Holes and Patches: an Account of Tuberculosis Caused by Mycobacterium bovis in Uganda

Adrian Muwonge, Luke Nyakarahuka, Willy Ssengooba, J Oloya, Francisco Olea-Popelka, C Kankya

Research output: Chapter in Book/Report/Conference proceedingChapter


Uganda, known as “the pearl of Africa,” is richly endowed by nature, but it comes at a cost. The fertile and attractive landscapes, abundant water, and optimal temperature not only sustain the Ugandan crop and livestock industries but also ensure a constant abundance of pathogens and parasites affecting humans and animals. These features cause a constant shift of environmental frontiers compounded by the explosive population growth experienced in the country and an increasingly porous human–animal interface. These shifts occur at such a tremendous pace that the holes created at this interface are becoming harder to patch. Pathogens like Mycobacterium bovis, the causative agent of bovine tuberculosis (BTB), exploit these constant changes and cross species barriers to establish new wildlife and domestic species disease reservoirs. Because of these events, M. bovis has now become a multi-host, endemic pathogen, and as zoonotic TB it became a serious public health threat in Uganda. The sustainable growth of an agriculture-based country like Uganda is dependent on the health of its people, crops, and animals, and it is imperative to deal with diseases that threaten this growth. It is critical to be able to diagnose and control TB caused by M. bovis in livestock, wildlife species, and humans and to understand the relevant risks and strategies required to control and eventually eradicate the infection. This chapter addresses these various issues.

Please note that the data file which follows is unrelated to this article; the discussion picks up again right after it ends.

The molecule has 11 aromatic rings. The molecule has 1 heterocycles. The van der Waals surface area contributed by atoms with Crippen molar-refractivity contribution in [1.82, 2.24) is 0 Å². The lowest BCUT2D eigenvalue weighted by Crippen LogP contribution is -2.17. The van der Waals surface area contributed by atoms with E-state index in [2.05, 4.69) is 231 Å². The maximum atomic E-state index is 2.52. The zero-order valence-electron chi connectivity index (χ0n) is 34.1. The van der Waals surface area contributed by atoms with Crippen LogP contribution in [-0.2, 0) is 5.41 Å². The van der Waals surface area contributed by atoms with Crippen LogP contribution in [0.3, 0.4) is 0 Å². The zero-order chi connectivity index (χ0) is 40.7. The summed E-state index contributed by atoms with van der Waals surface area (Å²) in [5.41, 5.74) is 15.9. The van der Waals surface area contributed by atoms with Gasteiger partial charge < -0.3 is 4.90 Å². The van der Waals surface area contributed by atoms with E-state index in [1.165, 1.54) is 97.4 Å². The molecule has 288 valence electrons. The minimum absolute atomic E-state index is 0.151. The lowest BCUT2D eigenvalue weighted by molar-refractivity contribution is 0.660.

Original languageEnglish
Title of host publicationTuberculosis in animals
Subtitle of host publicationan African perspective
EditorsA. Dibaba, N. Kriek, C. Thoen
ISBN (Electronic)978-3-030-18690-6
ISBN (Print)978-3-030-18688-3
Publication statusE-pub ahead of print - 2 Jul 2019


  • Bovine tuberculosis
  • Mycobacterium bovis
  • Cattle movement networks
  • Livestock husbandry
  • Molecular epidemiology
  • Non-tuberculous mycobacteria
  • Uganda
  • Zoonotic tuberculosis


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